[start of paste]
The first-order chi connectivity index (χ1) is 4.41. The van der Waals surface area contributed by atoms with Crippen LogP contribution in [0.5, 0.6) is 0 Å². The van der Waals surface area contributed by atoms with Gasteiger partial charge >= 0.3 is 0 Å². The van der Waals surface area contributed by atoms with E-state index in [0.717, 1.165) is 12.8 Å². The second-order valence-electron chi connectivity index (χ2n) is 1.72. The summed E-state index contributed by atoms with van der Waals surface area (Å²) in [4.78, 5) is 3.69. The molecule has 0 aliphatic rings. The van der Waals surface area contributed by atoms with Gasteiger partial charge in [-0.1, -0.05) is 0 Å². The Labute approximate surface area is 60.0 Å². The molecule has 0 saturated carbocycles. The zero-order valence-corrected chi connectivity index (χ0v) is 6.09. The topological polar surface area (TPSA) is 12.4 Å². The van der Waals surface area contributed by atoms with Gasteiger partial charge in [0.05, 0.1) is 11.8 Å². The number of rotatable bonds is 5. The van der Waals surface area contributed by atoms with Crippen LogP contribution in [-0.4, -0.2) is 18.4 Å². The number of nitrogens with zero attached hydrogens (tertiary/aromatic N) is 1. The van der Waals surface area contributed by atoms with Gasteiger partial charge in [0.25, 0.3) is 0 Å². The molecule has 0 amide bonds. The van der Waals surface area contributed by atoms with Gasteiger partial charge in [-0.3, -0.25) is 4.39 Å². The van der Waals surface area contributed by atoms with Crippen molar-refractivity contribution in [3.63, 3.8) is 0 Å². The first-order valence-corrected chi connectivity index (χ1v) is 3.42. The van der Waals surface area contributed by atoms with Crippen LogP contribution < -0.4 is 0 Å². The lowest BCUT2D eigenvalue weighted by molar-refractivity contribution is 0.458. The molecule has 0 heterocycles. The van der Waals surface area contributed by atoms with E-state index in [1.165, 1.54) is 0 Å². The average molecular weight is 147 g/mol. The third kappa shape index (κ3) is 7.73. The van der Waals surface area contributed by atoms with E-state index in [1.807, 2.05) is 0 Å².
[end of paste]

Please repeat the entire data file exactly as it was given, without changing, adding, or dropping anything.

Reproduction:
The first-order chi connectivity index (χ1) is 4.41. The van der Waals surface area contributed by atoms with Crippen LogP contribution in [0.5, 0.6) is 0 Å². The van der Waals surface area contributed by atoms with Gasteiger partial charge >= 0.3 is 0 Å². The van der Waals surface area contributed by atoms with E-state index in [0.717, 1.165) is 12.8 Å². The second-order valence-electron chi connectivity index (χ2n) is 1.72. The summed E-state index contributed by atoms with van der Waals surface area (Å²) in [4.78, 5) is 3.69. The molecule has 0 aliphatic rings. The van der Waals surface area contributed by atoms with Gasteiger partial charge in [-0.1, -0.05) is 0 Å². The Labute approximate surface area is 60.0 Å². The molecule has 0 saturated carbocycles. The zero-order valence-corrected chi connectivity index (χ0v) is 6.09. The topological polar surface area (TPSA) is 12.4 Å². The van der Waals surface area contributed by atoms with Gasteiger partial charge in [0.05, 0.1) is 11.8 Å². The number of rotatable bonds is 5. The van der Waals surface area contributed by atoms with Crippen LogP contribution in [-0.4, -0.2) is 18.4 Å². The number of nitrogens with zero attached hydrogens (tertiary/aromatic N) is 1. The van der Waals surface area contributed by atoms with Gasteiger partial charge in [0.25, 0.3) is 0 Å². The molecule has 0 amide bonds. The van der Waals surface area contributed by atoms with Gasteiger partial charge in [-0.3, -0.25) is 4.39 Å². The van der Waals surface area contributed by atoms with Crippen molar-refractivity contribution in [3.63, 3.8) is 0 Å². The first-order valence-corrected chi connectivity index (χ1v) is 3.42. The van der Waals surface area contributed by atoms with Crippen LogP contribution < -0.4 is 0 Å². The lowest BCUT2D eigenvalue weighted by molar-refractivity contribution is 0.458. The molecule has 0 heterocycles. The van der Waals surface area contributed by atoms with E-state index in [1.165, 1.54) is 0 Å². The average molecular weight is 147 g/mol. The third kappa shape index (κ3) is 7.73. The van der Waals surface area contributed by atoms with E-state index in [1.807, 2.05) is 0 Å².